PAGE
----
While his coffin lay in state at the military academy, mile-long queues of citizens formed every day over ten days, so many wishing to pay their respect to this exceptional leader, often with tears streaming down their faces. Now his body lies in a specially designed mausoleum in the military museum that was once the barracks from which Chavez launched an unsuccessful coup d’état against the government of President Andrés Peréz in 1992. It is also significantly located on a hillside in one of the barrios for which he represented renewed hope and a better future. Alongside the museum, children play the national sport of baseball in a dusty, makeshift stadium to the sound of raucous trumpeting and loud applause.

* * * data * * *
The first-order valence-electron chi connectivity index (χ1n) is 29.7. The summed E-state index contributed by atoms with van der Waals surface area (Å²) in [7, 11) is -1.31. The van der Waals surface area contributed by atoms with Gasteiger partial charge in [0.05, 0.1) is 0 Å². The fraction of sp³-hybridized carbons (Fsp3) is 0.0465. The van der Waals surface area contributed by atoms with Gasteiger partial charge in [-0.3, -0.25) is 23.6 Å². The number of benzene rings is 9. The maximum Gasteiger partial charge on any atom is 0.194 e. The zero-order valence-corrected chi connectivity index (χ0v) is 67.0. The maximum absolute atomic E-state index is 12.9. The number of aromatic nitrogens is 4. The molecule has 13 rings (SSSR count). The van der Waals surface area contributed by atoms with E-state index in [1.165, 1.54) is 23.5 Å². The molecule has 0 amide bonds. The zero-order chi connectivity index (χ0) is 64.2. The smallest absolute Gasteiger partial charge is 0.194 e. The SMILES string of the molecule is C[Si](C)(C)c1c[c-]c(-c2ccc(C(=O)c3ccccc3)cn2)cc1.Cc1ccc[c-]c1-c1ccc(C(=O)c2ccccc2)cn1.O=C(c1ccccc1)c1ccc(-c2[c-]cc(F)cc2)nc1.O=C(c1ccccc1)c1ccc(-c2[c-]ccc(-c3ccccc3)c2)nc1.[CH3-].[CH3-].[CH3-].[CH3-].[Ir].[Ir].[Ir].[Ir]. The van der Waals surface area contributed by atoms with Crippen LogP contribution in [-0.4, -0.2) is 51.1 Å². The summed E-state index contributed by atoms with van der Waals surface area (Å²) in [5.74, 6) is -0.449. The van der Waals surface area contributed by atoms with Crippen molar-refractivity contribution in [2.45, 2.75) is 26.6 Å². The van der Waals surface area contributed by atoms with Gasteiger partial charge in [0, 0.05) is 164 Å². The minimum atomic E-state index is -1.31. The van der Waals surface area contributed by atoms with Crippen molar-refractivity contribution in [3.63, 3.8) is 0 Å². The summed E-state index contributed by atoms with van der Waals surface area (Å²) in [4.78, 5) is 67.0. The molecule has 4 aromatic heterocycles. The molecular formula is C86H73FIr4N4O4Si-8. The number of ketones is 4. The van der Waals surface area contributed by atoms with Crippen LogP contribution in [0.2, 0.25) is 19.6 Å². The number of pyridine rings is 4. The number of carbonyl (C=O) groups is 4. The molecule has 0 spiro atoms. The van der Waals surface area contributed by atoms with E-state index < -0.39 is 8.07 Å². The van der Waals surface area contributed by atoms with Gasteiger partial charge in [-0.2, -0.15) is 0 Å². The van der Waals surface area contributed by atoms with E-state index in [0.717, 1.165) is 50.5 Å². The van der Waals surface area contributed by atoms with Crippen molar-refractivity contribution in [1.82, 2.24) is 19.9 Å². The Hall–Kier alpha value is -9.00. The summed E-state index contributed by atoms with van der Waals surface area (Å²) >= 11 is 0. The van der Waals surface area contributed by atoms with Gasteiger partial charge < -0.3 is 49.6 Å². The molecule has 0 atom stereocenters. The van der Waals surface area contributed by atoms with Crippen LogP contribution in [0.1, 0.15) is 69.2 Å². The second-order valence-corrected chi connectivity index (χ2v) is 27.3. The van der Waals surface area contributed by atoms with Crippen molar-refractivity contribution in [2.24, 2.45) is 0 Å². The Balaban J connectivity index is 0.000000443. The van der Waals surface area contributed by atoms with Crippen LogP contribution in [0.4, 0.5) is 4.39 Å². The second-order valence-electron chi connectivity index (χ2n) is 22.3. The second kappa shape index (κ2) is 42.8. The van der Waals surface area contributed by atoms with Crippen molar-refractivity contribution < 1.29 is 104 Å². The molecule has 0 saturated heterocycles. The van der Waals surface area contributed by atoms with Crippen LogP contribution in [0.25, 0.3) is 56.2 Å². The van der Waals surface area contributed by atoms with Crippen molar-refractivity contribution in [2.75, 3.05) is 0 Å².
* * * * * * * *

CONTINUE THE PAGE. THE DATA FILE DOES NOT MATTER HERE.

I certainly didn’t get the impression that this government is a top-down regime or that a state-ordained mourning had been imposed on a reluctant populace. Undoubtedly Chavez had been a powerful leader, but he ensured that real power was devolved to the people and their communities. Everyone I spoke to emphasised how they had found a new pride in their country and a new dignity for themselves. They readily expressed their determination to contribute even harder to the revolutionary process. One young trade union representative came up to me at the book fair and asked if I’d be willing to address workers in the food production factory complex in Valencia where he works. He told me that although they were implementing socialist economic policies and factory management systems, the workers needed to develop a new, socialist culture as well.